Understanding Organizational Configurations Using Set Theoretical Methods:
|Complementarities, Corporate Governance,
and Social Responsibility
About the speaker
Gregory Jackson is Professor of Human Resource Management and Labor Politics at the Free University of Berlin. His research on corporate governance, CSR and institutions has been published widely in leading business journals. More than that, he is the Chief Editor of Socio-Economic Review.
Link to website
The growth of configurational approaches to organizations has drawn attention to how the effects of different organizational structures, practices and institutions are interdependent. Rather than one best way of organizing, these approaches suggest the effectiveness of one organizational element may be dependent on the presence or absence of another complementary element. Consequently, organizational arrangements often display complementarities that lead to “multiple equilibria” or what is known as equifinality, whereby multiple pathways may lead to the same or similar outcomes. While being a source of theoretical innovation, studying complementarities or other configurational phenomenon has posed a number of challenges.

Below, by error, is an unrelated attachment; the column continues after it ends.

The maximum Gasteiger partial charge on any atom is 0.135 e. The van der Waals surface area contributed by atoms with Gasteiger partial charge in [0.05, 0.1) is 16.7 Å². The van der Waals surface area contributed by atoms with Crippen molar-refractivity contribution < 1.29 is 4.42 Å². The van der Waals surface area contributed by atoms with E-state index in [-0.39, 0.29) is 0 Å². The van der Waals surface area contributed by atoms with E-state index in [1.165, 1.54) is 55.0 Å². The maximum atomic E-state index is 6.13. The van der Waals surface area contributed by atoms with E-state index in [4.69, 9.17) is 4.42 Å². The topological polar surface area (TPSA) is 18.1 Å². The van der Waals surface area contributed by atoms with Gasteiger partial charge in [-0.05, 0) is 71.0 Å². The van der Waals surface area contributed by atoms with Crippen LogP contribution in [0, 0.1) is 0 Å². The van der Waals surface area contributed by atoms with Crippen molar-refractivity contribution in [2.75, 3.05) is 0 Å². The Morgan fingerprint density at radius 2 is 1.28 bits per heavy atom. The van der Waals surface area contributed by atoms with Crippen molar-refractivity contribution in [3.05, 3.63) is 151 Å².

This paper reviews the emerging literature on complementarities to identify a series of conceptual challenges related to understanding complementarities as organizational configurations, and examines the methodological challenges in studying how such elements combine to produce joint effects on performance. The paper argues that new set-theoretic methods using fuzzy set Qualitative Comparative Analysis (fs/QCA) may present a very useful methodological alternative.
The presentation will illustrate the potential of fs/QCA by briefly developing two empirical examples using firm-level datasets: first, re-analyzing past work by Aoki, Jackson, Miyajima (2007) on complementarities among ownership structure, board structure, and employment practices of listed firms in Japan and second, examining configurations of responsible and irresponsible behavior toward five different stakeholder groups in the US. In highlighting the potential of this methodological approach, the conclusion will also highlight some current limitations of this approach and areas for future development.
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